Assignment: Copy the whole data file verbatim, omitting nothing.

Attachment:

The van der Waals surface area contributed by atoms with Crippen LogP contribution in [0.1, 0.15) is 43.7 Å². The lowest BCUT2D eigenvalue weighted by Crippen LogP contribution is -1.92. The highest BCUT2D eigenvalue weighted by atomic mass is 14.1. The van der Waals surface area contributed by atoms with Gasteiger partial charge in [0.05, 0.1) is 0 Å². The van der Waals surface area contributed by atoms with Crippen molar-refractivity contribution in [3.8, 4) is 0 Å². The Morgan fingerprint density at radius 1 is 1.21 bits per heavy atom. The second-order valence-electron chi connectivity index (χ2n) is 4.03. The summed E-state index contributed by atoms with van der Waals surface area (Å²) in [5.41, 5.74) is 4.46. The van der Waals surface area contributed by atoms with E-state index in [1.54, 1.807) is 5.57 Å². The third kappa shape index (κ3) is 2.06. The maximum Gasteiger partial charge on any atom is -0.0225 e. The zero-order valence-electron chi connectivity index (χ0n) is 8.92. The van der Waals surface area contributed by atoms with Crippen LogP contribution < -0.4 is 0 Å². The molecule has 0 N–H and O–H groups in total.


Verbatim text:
The van der Waals surface area contributed by atoms with Crippen LogP contribution in [0.1, 0.15) is 43.7 Å². The lowest BCUT2D eigenvalue weighted by Crippen LogP contribution is -1.92. The highest BCUT2D eigenvalue weighted by atomic mass is 14.1. The van der Waals surface area contributed by atoms with Gasteiger partial charge in [0.05, 0.1) is 0 Å². The van der Waals surface area contributed by atoms with Crippen molar-refractivity contribution in [3.8, 4) is 0 Å². The Morgan fingerprint density at radius 1 is 1.21 bits per heavy atom. The second-order valence-electron chi connectivity index (χ2n) is 4.03. The summed E-state index contributed by atoms with van der Waals surface area (Å²) in [5.41, 5.74) is 4.46. The van der Waals surface area contributed by atoms with E-state index in [1.54, 1.807) is 5.57 Å². The third kappa shape index (κ3) is 2.06. The maximum Gasteiger partial charge on any atom is -0.0225 e. The zero-order valence-electron chi connectivity index (χ0n) is 8.92. The van der Waals surface area contributed by atoms with Crippen LogP contribution < -0.4 is 0 Å². The molecule has 0 N–H and O–H groups in total.